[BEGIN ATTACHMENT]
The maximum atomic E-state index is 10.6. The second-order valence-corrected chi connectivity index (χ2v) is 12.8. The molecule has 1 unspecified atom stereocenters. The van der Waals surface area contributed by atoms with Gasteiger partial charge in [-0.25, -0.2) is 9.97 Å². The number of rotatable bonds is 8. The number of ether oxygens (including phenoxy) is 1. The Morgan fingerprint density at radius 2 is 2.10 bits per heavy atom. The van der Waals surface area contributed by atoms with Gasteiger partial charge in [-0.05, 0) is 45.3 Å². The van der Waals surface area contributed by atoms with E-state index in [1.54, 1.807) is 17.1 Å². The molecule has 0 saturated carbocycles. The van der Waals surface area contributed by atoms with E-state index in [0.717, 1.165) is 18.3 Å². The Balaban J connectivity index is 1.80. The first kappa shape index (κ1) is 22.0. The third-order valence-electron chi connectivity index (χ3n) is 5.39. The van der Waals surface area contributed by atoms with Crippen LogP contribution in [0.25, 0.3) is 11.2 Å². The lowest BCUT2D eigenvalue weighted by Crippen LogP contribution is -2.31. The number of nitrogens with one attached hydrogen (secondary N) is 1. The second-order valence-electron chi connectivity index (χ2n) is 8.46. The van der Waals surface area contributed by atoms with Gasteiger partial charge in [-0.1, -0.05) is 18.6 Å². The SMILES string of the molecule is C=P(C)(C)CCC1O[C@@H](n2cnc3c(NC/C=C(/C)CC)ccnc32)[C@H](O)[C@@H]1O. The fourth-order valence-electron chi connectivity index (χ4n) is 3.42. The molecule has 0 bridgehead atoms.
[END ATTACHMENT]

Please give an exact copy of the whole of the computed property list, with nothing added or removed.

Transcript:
The maximum atomic E-state index is 10.6. The second-order valence-corrected chi connectivity index (χ2v) is 12.8. The molecule has 1 unspecified atom stereocenters. The van der Waals surface area contributed by atoms with Gasteiger partial charge in [-0.25, -0.2) is 9.97 Å². The number of rotatable bonds is 8. The number of ether oxygens (including phenoxy) is 1. The Morgan fingerprint density at radius 2 is 2.10 bits per heavy atom. The van der Waals surface area contributed by atoms with Gasteiger partial charge in [-0.05, 0) is 45.3 Å². The van der Waals surface area contributed by atoms with E-state index in [1.54, 1.807) is 17.1 Å². The molecule has 0 saturated carbocycles. The van der Waals surface area contributed by atoms with E-state index in [0.717, 1.165) is 18.3 Å². The Balaban J connectivity index is 1.80. The first kappa shape index (κ1) is 22.0. The third-order valence-electron chi connectivity index (χ3n) is 5.39. The van der Waals surface area contributed by atoms with Crippen LogP contribution in [0.25, 0.3) is 11.2 Å². The lowest BCUT2D eigenvalue weighted by Crippen LogP contribution is -2.31. The number of nitrogens with one attached hydrogen (secondary N) is 1. The second-order valence-electron chi connectivity index (χ2n) is 8.46. The van der Waals surface area contributed by atoms with Gasteiger partial charge in [-0.1, -0.05) is 18.6 Å². The SMILES string of the molecule is C=P(C)(C)CCC1O[C@@H](n2cnc3c(NC/C=C(/C)CC)ccnc32)[C@H](O)[C@@H]1O. The fourth-order valence-electron chi connectivity index (χ4n) is 3.42. The molecule has 0 bridgehead atoms.